Q:You self-published God's Thunderbolt but Gold Under Ice is published by Missouri Breaks Press. What are some of the pros and cons of each?
Missouri Breaks Press is the imprint founded last spring by Craig Lancaster, the author of the wonderful 600 Hours of Edward. (His second novel, the equally wonderful The Summer Son will be out this winter from Amazon Encore. I read it in a later draft.)
Craig did a lovely job on the cover and the interior design of Gold Under Ice. I can’t say enough in praise of the selfless work he did to put the book together. We have a co-op arrangement by which I retain all rights to the book.
However, I’ve noticed that some who have published with small presses have experienced a number of problems. Small presses are subject to the owners’ health and personal lives. One author, whose publisher quit business, did not have the money to buy back the rights to his book or the unsold copies.
Self-publishing gives an author more control.
I’ve been very happy with both methods. I used BookSurge (now CreateSpace) for God’s Thunderbolt, and I also used CreateSpace as the printer for Gold Under Ice.
Q:What challenges did each of these books present?
Writing always challenges me to get it right, whether it’s melding fiction with history while remaining true to the history, or revising each sentence and image so they convey what I have in mind. Even then, people tell me they got something from the writing that I didn’t know was in there. Writing is such an interaction between writer and reader! I love it.
After publication, the marketing and promotion are challenging. How to rise above the noise of the millions of people clamoring for attention? It’s a long, slow haul, but worth it. I’m very happy for the Internet, but it’s like skiing down a mountain in a snowfall. Visibility is poor and the terrain keeps changing.
Q:In your blog, you talk about "the writer's responsibility." Can you elaborate?
People’s lives can be changed by what we write. A woman told me her husband’s life had been changed by reading God’s Thunderbolt. We are responsible to our readers to do the best work we’re capable of and to write stories that give people hope instead of depressing them, and to consider the wider implications of our writing. Yet we each have our own path to follow. I admire Jane Kirkpatrick’s work, but I’m not called to write the kind of Christian historical fiction she writes. In my blog I wrote about a novel that would be a good thriller, but it could also give terrorists an idea for disrupting the U.S. economy. I’ll never write it. The money isn’t the real goal, or shouldn’t be, I think.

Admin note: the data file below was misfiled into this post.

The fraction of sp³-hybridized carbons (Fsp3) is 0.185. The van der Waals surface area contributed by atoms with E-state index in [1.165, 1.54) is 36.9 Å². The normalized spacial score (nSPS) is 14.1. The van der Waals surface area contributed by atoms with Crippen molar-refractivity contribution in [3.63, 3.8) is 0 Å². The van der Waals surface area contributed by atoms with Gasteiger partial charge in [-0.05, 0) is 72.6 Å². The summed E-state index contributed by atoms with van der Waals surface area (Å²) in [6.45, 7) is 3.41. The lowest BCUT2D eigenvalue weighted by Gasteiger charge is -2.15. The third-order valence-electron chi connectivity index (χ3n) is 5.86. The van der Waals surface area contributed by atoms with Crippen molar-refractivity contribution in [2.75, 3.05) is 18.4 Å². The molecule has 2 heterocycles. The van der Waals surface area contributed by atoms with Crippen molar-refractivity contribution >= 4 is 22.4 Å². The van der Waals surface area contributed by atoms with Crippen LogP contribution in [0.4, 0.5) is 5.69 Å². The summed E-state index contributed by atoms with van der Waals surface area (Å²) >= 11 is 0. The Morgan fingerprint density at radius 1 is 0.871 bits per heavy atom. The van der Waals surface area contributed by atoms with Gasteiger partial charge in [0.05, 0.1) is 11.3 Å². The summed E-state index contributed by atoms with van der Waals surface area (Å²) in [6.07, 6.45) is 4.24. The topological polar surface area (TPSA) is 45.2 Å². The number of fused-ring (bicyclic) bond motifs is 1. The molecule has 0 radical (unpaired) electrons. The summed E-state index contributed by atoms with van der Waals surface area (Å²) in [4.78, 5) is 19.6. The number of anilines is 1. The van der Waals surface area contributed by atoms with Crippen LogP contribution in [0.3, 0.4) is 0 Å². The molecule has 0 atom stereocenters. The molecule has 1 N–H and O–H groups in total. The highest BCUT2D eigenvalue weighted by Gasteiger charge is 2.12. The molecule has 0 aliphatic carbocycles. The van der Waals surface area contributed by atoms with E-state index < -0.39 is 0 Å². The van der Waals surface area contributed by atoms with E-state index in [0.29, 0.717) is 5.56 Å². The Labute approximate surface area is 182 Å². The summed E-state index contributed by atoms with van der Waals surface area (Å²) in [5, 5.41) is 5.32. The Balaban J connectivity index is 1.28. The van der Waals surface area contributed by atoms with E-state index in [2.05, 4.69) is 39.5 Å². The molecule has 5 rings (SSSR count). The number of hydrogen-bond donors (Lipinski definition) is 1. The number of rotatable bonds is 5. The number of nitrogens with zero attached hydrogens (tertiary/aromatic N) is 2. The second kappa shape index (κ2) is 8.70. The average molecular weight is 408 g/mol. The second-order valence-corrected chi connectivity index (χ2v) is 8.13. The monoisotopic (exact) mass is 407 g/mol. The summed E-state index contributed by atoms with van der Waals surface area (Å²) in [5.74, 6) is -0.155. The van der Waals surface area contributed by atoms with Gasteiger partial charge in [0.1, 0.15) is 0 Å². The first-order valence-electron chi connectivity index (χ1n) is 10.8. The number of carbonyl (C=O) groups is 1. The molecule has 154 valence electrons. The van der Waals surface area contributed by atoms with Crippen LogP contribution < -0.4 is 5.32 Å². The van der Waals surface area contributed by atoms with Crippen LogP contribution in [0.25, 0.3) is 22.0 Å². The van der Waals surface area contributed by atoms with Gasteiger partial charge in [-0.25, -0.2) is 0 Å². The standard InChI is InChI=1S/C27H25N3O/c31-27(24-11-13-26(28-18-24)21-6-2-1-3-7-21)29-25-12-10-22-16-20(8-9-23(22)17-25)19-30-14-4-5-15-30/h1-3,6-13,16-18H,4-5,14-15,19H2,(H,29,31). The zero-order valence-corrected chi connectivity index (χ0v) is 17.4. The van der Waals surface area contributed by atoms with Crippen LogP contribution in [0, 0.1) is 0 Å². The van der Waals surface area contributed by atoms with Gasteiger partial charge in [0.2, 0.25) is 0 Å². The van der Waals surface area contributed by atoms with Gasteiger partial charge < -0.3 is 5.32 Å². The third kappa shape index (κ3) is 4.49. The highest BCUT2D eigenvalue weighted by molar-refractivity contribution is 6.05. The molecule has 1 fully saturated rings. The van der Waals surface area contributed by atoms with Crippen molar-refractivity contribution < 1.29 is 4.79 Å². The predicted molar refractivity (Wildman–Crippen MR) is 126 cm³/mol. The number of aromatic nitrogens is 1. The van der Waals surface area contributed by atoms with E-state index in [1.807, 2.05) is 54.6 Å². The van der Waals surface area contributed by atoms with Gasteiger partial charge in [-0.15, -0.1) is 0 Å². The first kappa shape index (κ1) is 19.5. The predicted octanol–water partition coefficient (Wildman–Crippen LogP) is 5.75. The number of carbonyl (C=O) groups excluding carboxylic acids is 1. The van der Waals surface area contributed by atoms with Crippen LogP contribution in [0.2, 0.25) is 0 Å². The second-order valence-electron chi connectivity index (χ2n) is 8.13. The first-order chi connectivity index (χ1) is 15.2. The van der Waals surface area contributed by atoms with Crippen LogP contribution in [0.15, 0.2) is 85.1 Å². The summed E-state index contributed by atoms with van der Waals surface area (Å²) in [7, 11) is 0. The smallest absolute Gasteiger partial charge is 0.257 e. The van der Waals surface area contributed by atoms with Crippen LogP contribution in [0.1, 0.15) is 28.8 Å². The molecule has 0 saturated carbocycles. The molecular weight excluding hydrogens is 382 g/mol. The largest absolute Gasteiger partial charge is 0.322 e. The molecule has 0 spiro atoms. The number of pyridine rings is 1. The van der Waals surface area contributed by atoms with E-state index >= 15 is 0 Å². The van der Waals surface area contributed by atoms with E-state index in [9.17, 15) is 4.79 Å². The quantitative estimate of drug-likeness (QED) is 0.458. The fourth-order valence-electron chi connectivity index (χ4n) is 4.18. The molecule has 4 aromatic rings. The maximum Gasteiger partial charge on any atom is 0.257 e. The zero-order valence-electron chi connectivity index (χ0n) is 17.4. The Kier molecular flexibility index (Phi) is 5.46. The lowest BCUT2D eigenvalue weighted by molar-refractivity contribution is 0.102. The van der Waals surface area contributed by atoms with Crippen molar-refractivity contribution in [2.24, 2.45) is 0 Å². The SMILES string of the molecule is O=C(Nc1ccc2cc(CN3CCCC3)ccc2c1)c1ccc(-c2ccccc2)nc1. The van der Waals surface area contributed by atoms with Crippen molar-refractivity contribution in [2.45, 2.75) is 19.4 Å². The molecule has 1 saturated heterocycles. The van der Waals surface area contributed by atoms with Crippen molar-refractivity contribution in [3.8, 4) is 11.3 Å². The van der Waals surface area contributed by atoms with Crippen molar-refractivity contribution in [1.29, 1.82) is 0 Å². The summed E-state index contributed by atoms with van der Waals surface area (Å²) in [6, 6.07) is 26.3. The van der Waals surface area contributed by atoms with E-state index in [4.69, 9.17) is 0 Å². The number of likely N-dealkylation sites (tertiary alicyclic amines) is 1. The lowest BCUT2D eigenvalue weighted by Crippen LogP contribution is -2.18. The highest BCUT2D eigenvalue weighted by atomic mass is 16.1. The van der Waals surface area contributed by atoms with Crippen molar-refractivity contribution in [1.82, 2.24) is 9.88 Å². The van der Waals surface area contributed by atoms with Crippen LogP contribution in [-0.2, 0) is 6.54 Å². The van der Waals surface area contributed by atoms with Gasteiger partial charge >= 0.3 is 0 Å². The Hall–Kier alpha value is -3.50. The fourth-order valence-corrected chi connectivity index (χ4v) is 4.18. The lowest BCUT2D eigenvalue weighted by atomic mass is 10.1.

Q:What, to you, is the hardest part of the writing life?
Oh, my. Everything. This is not an easy job by any means. From the initial idea to the last word, God’s Thunderbolt was difficult, and Gold Under Ice was even more difficult because it depends so much on math to get the gold trading scenes right. I was a nonfiction writer and wrote articles and books in the fields of aerospace, computer user’s guides, gardening, horticulture, and equine journalism before I came back to Montana and changed to writing fiction. Historical fiction is much more difficult, but it’s also more joyful. It’s using the right side of my brain, the part that synthesizes unlike things into a new whole. (The left side is the logical, analytical side that I used throughout my nonfiction career.) Using the right side of my brain is such a joy, I feel I’m in my right mind at last.
Q:Do you have something new in the works?
You bet! I’m in the planning stages for both the third and fourth novels in the Vigilante series, which I think will end after the fourth one. I didn’t imagine when I started that I’d write so much about them, but as I’ve done the research, one thing has led to another….
And I love writing about that era because it’s so relevant to now. With budget cutbacks, a judge in Ohio recommended last spring that citizens arm themselves and learn how to use their weapons because the county could not pay for adequate law enforcement to protect the public. In Los Angeles, cutbacks in the police force are so great that murders go unsolved and uninvestigated for lack of manpower.
And in the financial markets, gold is through the roof.
For more about Carol and her books: